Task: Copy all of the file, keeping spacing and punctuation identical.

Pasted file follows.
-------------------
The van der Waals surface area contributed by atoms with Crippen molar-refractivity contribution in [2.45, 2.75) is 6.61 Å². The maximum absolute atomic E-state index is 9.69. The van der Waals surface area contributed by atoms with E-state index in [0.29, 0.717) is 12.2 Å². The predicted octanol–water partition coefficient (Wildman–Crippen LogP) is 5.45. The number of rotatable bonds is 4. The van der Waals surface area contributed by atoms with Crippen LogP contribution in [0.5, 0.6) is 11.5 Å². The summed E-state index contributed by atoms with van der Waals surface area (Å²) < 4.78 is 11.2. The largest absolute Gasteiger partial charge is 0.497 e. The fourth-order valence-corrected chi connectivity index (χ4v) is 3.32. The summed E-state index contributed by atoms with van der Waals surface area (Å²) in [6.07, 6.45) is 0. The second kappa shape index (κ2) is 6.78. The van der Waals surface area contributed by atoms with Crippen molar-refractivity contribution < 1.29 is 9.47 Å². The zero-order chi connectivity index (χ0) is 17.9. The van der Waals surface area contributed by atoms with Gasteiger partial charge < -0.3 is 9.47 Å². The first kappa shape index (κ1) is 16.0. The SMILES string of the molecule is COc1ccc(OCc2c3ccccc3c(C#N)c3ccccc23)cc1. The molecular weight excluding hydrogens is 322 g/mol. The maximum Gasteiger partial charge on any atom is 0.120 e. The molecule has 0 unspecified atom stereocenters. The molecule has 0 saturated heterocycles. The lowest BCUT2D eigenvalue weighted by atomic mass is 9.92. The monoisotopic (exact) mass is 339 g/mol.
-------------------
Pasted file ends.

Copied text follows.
The van der Waals surface area contributed by atoms with Crippen molar-refractivity contribution in [2.45, 2.75) is 6.61 Å². The maximum absolute atomic E-state index is 9.69. The van der Waals surface area contributed by atoms with E-state index in [0.29, 0.717) is 12.2 Å². The predicted octanol–water partition coefficient (Wildman–Crippen LogP) is 5.45. The number of rotatable bonds is 4. The van der Waals surface area contributed by atoms with Crippen LogP contribution in [0.5, 0.6) is 11.5 Å². The summed E-state index contributed by atoms with van der Waals surface area (Å²) < 4.78 is 11.2. The largest absolute Gasteiger partial charge is 0.497 e. The fourth-order valence-corrected chi connectivity index (χ4v) is 3.32. The summed E-state index contributed by atoms with van der Waals surface area (Å²) in [6.07, 6.45) is 0. The second kappa shape index (κ2) is 6.78. The van der Waals surface area contributed by atoms with Crippen molar-refractivity contribution < 1.29 is 9.47 Å². The zero-order chi connectivity index (χ0) is 17.9. The van der Waals surface area contributed by atoms with Gasteiger partial charge < -0.3 is 9.47 Å². The first kappa shape index (κ1) is 16.0. The SMILES string of the molecule is COc1ccc(OCc2c3ccccc3c(C#N)c3ccccc23)cc1. The molecular weight excluding hydrogens is 322 g/mol. The maximum Gasteiger partial charge on any atom is 0.120 e. The molecule has 0 unspecified atom stereocenters. The molecule has 0 saturated heterocycles. The lowest BCUT2D eigenvalue weighted by atomic mass is 9.92. The monoisotopic (exact) mass is 339 g/mol.